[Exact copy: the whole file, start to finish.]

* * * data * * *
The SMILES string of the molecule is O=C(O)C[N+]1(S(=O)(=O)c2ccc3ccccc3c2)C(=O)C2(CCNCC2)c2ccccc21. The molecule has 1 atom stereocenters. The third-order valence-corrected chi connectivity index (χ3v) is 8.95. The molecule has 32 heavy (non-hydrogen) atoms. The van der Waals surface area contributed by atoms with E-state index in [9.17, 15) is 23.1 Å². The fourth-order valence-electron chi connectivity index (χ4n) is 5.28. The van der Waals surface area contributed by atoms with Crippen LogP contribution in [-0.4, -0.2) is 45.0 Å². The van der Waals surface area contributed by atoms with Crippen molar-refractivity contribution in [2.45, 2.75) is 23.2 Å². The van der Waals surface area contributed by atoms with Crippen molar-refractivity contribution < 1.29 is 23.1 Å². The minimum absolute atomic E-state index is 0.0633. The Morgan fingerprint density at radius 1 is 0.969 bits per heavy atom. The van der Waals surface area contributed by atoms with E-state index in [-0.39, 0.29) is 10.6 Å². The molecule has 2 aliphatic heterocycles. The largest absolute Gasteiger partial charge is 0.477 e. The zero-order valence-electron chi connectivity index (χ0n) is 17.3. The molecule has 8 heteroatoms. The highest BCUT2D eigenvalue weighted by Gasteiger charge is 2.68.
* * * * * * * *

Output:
The SMILES string of the molecule is O=C(O)C[N+]1(S(=O)(=O)c2ccc3ccccc3c2)C(=O)C2(CCNCC2)c2ccccc21. The molecule has 1 atom stereocenters. The third-order valence-corrected chi connectivity index (χ3v) is 8.95. The molecule has 32 heavy (non-hydrogen) atoms. The van der Waals surface area contributed by atoms with E-state index in [9.17, 15) is 23.1 Å². The fourth-order valence-electron chi connectivity index (χ4n) is 5.28. The van der Waals surface area contributed by atoms with Crippen LogP contribution in [-0.4, -0.2) is 45.0 Å². The van der Waals surface area contributed by atoms with Crippen molar-refractivity contribution in [2.45, 2.75) is 23.2 Å². The van der Waals surface area contributed by atoms with Crippen molar-refractivity contribution < 1.29 is 23.1 Å². The minimum absolute atomic E-state index is 0.0633. The Morgan fingerprint density at radius 1 is 0.969 bits per heavy atom. The van der Waals surface area contributed by atoms with E-state index in [-0.39, 0.29) is 10.6 Å². The molecule has 2 aliphatic heterocycles. The largest absolute Gasteiger partial charge is 0.477 e. The zero-order valence-electron chi connectivity index (χ0n) is 17.3. The molecule has 8 heteroatoms. The highest BCUT2D eigenvalue weighted by Gasteiger charge is 2.68.